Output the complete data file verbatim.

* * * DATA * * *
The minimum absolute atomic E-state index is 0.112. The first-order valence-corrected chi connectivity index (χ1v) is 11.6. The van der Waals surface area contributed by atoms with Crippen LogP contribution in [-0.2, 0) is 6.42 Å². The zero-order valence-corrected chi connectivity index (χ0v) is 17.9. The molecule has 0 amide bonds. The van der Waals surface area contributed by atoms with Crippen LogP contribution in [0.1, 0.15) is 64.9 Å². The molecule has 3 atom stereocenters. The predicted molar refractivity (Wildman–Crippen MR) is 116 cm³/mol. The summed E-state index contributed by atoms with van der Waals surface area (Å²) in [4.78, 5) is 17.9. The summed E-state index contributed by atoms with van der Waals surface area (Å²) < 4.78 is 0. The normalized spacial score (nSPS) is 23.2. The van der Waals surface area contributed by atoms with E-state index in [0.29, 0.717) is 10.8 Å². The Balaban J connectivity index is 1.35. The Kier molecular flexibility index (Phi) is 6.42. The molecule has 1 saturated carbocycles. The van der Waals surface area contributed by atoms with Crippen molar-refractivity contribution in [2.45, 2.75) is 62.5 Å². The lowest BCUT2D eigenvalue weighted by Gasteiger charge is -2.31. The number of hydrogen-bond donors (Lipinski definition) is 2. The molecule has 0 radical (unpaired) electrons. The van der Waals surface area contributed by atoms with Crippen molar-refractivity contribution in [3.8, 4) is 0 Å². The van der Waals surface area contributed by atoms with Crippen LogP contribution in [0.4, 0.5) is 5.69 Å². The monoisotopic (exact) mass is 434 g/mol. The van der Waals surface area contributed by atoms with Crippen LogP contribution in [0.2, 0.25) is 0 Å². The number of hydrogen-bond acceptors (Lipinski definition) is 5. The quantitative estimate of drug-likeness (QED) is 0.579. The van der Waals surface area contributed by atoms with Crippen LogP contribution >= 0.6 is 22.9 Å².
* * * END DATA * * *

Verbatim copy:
The minimum absolute atomic E-state index is 0.112. The first-order valence-corrected chi connectivity index (χ1v) is 11.6. The van der Waals surface area contributed by atoms with Crippen LogP contribution in [-0.2, 0) is 6.42 Å². The zero-order valence-corrected chi connectivity index (χ0v) is 17.9. The molecule has 0 amide bonds. The van der Waals surface area contributed by atoms with Crippen LogP contribution in [0.1, 0.15) is 64.9 Å². The molecule has 3 atom stereocenters. The predicted molar refractivity (Wildman–Crippen MR) is 116 cm³/mol. The summed E-state index contributed by atoms with van der Waals surface area (Å²) in [4.78, 5) is 17.9. The summed E-state index contributed by atoms with van der Waals surface area (Å²) < 4.78 is 0. The normalized spacial score (nSPS) is 23.2. The van der Waals surface area contributed by atoms with E-state index in [0.29, 0.717) is 10.8 Å². The Balaban J connectivity index is 1.35. The Kier molecular flexibility index (Phi) is 6.42. The molecule has 1 saturated carbocycles. The van der Waals surface area contributed by atoms with Crippen molar-refractivity contribution in [2.45, 2.75) is 62.5 Å². The lowest BCUT2D eigenvalue weighted by Gasteiger charge is -2.31. The number of hydrogen-bond donors (Lipinski definition) is 2. The molecule has 0 radical (unpaired) electrons. The van der Waals surface area contributed by atoms with Crippen molar-refractivity contribution in [3.8, 4) is 0 Å². The van der Waals surface area contributed by atoms with Crippen LogP contribution in [0.4, 0.5) is 5.69 Å². The monoisotopic (exact) mass is 434 g/mol. The van der Waals surface area contributed by atoms with Crippen LogP contribution in [0.2, 0.25) is 0 Å². The number of hydrogen-bond acceptors (Lipinski definition) is 5. The quantitative estimate of drug-likeness (QED) is 0.579. The van der Waals surface area contributed by atoms with Crippen LogP contribution >= 0.6 is 22.9 Å².